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Who Does What in US Immigration
By Megan Davy, Deborah W. Meyers, and Jeanne Batalova
Migration Policy Institute
The United States has a long history of regulating and managing immigration,
dating back to the 1860s. The US Congress — the legislative branch of the federal
government of the United States — develops and passes legislation, which the
president signs into law, and federal agencies (executive branch) implement legislation.
The primary immigration law today is the Immigration and Nationality Act of 1952 (the INA). Most immigration-related legislation since then has amended various sections of the INA.
Among the most significant pieces of immigration-related legislation over the last two decades are the Immigration Reform and Control Act of 1986 (IRCA), the Immigration Act of 1990, the Illegal Immigration Reform and Immigrant Responsibility Act of 1996 (IIRIRA), and the Uniting and Strengthening America by Providing Appropriate Tools Required to Intercept and Obstruct Terrorism Act of 2001 (USA-Patriot Act).
Immigration legislation has also been embedded in other acts and bills. The REAL ID Act, which was passed as part of an emergency supplemental defense appropriation bill in 2005, includes provisions that bar undocumented immigrants from obtaining federally accepted drivers' licenses.
Over the last few years, there have been significant organizational changes in the structure of the agencies that oversee immigrant-related functions in the United States. The most substantial reorganization came as the result of the Homeland Security Act signed by President George W. Bush in November 2002.
According to this legislation, most of the policy and implementation functions of the former Immigration and Naturalization Service (INS), which was abolished in March 2003, landed within one of three bureaus of the newly created Department of Homeland Security (DHS). The act also reassigned some responsibilities for visa policy and procedures from the Department of State (DOS), which previously had de facto jurisdiction over the entire visa process.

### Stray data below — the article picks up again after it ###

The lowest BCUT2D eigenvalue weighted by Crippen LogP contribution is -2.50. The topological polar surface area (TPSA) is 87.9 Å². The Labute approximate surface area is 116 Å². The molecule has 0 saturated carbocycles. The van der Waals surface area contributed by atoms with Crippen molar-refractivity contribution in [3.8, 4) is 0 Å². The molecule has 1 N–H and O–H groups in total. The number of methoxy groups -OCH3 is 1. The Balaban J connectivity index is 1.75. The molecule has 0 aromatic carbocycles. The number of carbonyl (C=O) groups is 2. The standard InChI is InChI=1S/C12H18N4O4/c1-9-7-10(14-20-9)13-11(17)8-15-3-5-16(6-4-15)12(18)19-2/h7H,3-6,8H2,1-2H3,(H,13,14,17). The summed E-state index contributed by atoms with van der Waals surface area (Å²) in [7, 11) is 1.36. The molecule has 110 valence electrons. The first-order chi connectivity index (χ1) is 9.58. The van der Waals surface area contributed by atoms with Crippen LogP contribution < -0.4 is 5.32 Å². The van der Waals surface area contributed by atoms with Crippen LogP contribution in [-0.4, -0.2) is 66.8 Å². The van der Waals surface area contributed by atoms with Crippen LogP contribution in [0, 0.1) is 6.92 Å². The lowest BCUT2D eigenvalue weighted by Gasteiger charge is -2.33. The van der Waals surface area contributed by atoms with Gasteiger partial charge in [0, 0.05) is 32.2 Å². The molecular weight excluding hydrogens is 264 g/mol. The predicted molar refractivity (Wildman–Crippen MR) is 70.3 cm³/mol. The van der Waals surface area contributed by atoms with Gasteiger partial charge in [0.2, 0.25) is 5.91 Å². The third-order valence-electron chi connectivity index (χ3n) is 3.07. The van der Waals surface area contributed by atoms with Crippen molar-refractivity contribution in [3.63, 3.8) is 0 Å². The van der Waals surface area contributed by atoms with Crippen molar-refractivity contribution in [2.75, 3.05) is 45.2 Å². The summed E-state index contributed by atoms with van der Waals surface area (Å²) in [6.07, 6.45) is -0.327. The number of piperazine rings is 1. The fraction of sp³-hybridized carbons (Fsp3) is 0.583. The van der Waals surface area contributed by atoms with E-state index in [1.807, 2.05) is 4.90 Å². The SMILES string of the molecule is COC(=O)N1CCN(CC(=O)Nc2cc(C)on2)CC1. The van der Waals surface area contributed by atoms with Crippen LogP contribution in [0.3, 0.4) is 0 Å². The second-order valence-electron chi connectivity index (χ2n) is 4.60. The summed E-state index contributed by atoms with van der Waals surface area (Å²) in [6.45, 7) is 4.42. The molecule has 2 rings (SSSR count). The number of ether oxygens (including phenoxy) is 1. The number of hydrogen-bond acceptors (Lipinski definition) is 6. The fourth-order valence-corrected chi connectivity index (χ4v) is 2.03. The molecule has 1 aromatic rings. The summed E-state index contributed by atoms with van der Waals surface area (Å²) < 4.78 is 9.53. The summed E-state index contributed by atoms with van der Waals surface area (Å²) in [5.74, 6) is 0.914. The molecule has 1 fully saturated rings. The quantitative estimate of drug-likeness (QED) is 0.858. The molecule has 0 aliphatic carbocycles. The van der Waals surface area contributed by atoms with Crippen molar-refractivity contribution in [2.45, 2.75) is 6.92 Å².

Nevertheless, as outlined below, a variety of other agencies have immigration-related functions, and some have immigrant integration-related responsibilities even though the United States has no formal integration policy or a dedicated agency for integration. Currently, no single agency or bureau develops immigration policy, coordinates the work, and assesses the effectiveness of various federal agencies in performing their immigration functions.
The diagram below depicts federal agencies that are responsible for implementing, supporting, and enforcing the immigration and integration laws made by the legislative branch.
Note: although these agencies have other functions as well, this Spotlight focuses only on those that relate to immigrants.
Click on the name of the agency to read more about its immigration/integration components:
Department of Homeland Security (DHS)
Citizenship and Immigration Services (USCIS). USCIS
is responsible for providing immigration-related services such as processing
immigrant and nonimmigrant benefits; adjudicating refugee, asylee, and naturalization
petitions; and granting or denying work authorization.
- US Customs and Border Protection (CBP). CBP is
charged with securing US borders at and between ports of entry and facilitating
legitimate trade and travel. It includes Border Patrol agents, as well as
inspectors enforcing immigration, customs, and agriculture laws.
- US Immigration and Customs Enforcement (ICE). ICE
handles the interior investigative and enforcement responsibilities of immigration
and customs, including detention and deportation. ICE focuses on national security,
financial, and smuggling violations to target the support behind terrorist
and criminal activities.
- US-VISIT. This is a stand-alone
program office responsible for implementing the program that uses biometric
indicators to track the entry and exit of nonimmigrant visa holders at US air,
land, and sea ports of entry.
- Office of Immigration Statistics (OIS). OIS
is responsible for developing, analyzing, and disseminating immigration-related
statistical information, including the annual Yearbook of Immigration Statistics.
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Department of State (DOS)
- Bureau of Population, Refugees, and Migration (PRM). PRM
is responsible for formulating policies on population, refugees, and migration,
as well as administrating US refugee assistance and admission programs.